Australia’s Last Two Years Hottest on Record, Climate Group Says

Photographer: Jake Nowakowski/Newspix via Getty Images

Bushfires burn in the Wimmera region of western Victoria, on January 16, 2014. Deep cuts in greenhouse gas emissions are needed to limit an increase in extreme weather in Australia, including heat waves, drought and bush fires, according to a study from the group earlier this year. Close

Bushfires burn in the Wimmera region of western Victoria, on January 16, 2014. Deep... Read More

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Photographer: Jake Nowakowski/Newspix via Getty Images

Bushfires burn in the Wimmera region of western Victoria, on January 16, 2014. Deep cuts in greenhouse gas emissions are needed to limit an increase in extreme weather in Australia, including heat waves, drought and bush fires, according to a study from the group earlier this year.

Australia has experienced its hottest two-year period ever recorded as the country feels the impact of climate change, a report released today finds.

Australia in the second half of 2014 will probably have an El Nino event, which often brings drought, extreme heat and bushfire risk to rural areas, according to the Climate Council, relaunched as a nonprofit group after Prime Minister Tony Abbott scrapped the government’s Climate Commission last year.

“El Nino exacerbates the longer-term warming trend,” Will Steffen, a researcher at the Australian National University in Canberra who helped compile the report, said yesterday by phone. “People have been saying, hasn’t the warming trend stopped? In no way has it stopped. If anything it has intensified.”

Deep cuts in greenhouse gas emissions are needed to limit an increase in extreme weather, including heat waves, drought and bush fires, according to a study from the group earlier this year. The government accepts the science of climate change and is committed to meeting its promised 5 percent reduction in emissions by 2020, Environment Minister Greg Hunt said in April.

Australia’s climate change plans are in the spotlight because Abbott is hosting meetings of the Group of 20 nations this year. The U.S. has encouraged Australia’s prime minister to include climate change on the G-20 agenda.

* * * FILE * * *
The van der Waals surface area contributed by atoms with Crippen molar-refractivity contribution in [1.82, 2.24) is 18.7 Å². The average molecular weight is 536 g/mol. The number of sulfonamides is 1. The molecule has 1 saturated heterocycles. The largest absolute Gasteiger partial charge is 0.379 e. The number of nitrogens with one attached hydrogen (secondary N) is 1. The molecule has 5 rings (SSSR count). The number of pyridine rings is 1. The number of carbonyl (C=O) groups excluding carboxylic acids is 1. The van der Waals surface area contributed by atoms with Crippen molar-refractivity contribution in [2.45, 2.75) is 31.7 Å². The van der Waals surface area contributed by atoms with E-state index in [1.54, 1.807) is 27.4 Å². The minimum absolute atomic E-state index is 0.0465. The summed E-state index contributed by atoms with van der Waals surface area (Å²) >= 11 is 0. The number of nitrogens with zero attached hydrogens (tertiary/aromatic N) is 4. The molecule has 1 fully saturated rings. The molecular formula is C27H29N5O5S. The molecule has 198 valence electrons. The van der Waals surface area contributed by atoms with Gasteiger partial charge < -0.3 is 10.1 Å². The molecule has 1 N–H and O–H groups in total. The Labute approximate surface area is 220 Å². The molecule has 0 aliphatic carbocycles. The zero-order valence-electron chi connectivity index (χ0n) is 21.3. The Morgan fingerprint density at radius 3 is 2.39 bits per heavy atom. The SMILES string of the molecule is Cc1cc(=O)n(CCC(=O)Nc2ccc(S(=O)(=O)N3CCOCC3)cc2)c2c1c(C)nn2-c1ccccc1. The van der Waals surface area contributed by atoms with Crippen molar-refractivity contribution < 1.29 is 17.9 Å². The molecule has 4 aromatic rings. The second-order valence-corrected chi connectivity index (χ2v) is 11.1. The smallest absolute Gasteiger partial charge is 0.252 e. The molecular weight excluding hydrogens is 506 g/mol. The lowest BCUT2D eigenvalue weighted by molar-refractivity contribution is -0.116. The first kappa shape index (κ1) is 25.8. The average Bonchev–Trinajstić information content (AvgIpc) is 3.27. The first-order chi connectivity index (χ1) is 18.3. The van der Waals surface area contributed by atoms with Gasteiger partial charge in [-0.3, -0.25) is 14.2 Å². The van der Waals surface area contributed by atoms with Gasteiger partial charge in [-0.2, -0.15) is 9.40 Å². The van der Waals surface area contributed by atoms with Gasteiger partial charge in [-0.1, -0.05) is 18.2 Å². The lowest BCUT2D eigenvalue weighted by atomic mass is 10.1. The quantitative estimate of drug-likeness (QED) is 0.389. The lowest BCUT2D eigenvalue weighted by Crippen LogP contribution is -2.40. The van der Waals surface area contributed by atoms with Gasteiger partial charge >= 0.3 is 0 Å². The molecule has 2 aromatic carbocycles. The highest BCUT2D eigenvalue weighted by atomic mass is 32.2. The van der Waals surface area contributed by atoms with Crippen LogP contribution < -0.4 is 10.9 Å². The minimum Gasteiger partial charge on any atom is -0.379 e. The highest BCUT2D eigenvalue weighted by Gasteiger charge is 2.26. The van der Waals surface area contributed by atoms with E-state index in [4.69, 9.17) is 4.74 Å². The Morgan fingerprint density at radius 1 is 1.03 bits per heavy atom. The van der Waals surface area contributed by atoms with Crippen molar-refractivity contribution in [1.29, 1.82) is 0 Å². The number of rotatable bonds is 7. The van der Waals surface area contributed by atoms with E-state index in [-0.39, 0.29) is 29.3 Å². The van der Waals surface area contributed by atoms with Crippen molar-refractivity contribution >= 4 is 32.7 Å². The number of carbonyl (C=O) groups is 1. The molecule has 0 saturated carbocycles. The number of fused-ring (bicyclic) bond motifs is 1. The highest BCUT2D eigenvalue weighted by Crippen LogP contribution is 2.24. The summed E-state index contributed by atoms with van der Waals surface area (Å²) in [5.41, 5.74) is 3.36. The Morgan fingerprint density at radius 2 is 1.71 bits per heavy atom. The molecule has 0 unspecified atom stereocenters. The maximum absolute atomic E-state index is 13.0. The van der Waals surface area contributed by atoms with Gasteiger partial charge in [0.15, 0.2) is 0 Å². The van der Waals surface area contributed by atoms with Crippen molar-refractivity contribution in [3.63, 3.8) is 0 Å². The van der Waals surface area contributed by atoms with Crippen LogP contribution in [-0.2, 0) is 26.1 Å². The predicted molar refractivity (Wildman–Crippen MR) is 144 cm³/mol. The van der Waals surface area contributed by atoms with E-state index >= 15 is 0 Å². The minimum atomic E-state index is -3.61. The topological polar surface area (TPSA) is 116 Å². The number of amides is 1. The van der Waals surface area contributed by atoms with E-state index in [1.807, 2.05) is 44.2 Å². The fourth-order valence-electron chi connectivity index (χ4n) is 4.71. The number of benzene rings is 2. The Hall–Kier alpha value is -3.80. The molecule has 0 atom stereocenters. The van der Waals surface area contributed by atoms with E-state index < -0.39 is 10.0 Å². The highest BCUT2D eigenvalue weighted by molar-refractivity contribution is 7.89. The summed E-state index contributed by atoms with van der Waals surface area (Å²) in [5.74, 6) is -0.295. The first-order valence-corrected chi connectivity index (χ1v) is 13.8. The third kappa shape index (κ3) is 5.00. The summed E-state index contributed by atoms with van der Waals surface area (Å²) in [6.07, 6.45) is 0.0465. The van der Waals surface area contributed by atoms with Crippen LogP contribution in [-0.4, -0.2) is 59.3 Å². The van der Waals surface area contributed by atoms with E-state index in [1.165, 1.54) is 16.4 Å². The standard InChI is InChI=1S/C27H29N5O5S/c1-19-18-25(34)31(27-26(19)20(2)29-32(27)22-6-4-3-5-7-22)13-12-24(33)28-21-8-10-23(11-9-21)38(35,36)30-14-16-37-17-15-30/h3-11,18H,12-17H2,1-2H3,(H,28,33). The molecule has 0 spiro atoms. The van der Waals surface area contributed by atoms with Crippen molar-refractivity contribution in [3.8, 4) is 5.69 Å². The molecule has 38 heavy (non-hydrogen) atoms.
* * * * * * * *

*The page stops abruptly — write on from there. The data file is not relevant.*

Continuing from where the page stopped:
“The real policy question is what plan does the government and the opposition have for decarbonizing the Australian economy around mid-century,” Steffen said. “The 2020 target is pretty immaterial. The long-term target is what’s very important to hit, and as far as I can see we don’t have clarity from either side of politics about what they’re going to do.”

Record May

The 24 months through April set an Australian record for the hottest average temperature over a two-year period, the Climate Council said. Sydney had 19 straight days with temperatures of at least 22 degrees Celsius (71.6 degrees Fahrenheit) between May 10 and May 28, 10 days longer than the previous record, according to the council.

Sydney, Melbourne and Adelaide also broke records for the number of consecutive days with temperatures of 20 degrees Celsius or above in May, according to the council.

The Abbott-led government has vowed to replace Australia’s carbon levy with an alternative program that would provide funds to companies and projects that reduce emissions. The government plans to get rid of the Australian Renewable Energy Agency and the A$10 billion ($9.3 billion) Clean Energy Finance Corp., set up by Abbott’s predecessor to spur investment in the industry.

To contact the reporter on this story: James Paton in Sydney at jpaton4@bloomberg.net

To contact the editors responsible for this story: Stanley James at sjames8@bloomberg.net Garry Smith, James Mayger

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